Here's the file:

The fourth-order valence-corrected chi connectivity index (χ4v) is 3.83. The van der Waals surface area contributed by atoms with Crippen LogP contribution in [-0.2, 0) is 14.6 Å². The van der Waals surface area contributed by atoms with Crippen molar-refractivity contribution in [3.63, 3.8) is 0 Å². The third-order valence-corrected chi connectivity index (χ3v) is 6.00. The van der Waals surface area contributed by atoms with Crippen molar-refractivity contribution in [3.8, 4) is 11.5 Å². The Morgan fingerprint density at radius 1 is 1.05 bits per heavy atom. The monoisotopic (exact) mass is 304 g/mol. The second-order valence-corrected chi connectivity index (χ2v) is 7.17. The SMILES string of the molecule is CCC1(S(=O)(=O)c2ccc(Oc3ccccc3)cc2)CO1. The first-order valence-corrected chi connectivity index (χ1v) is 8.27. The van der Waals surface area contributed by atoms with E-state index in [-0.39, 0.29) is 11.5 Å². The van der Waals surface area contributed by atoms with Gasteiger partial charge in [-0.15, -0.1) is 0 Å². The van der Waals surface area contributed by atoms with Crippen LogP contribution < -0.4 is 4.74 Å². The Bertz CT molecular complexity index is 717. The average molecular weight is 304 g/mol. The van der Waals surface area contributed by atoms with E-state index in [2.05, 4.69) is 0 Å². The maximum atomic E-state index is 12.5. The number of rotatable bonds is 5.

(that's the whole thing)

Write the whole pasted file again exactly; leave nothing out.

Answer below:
The fourth-order valence-corrected chi connectivity index (χ4v) is 3.83. The van der Waals surface area contributed by atoms with Crippen LogP contribution in [-0.2, 0) is 14.6 Å². The van der Waals surface area contributed by atoms with Crippen molar-refractivity contribution in [3.63, 3.8) is 0 Å². The third-order valence-corrected chi connectivity index (χ3v) is 6.00. The van der Waals surface area contributed by atoms with Crippen molar-refractivity contribution in [3.8, 4) is 11.5 Å². The Morgan fingerprint density at radius 1 is 1.05 bits per heavy atom. The monoisotopic (exact) mass is 304 g/mol. The second-order valence-corrected chi connectivity index (χ2v) is 7.17. The SMILES string of the molecule is CCC1(S(=O)(=O)c2ccc(Oc3ccccc3)cc2)CO1. The first-order valence-corrected chi connectivity index (χ1v) is 8.27. The van der Waals surface area contributed by atoms with E-state index in [-0.39, 0.29) is 11.5 Å². The van der Waals surface area contributed by atoms with Gasteiger partial charge in [-0.15, -0.1) is 0 Å². The van der Waals surface area contributed by atoms with Crippen LogP contribution < -0.4 is 4.74 Å². The Bertz CT molecular complexity index is 717. The average molecular weight is 304 g/mol. The van der Waals surface area contributed by atoms with E-state index in [2.05, 4.69) is 0 Å². The maximum atomic E-state index is 12.5. The number of rotatable bonds is 5.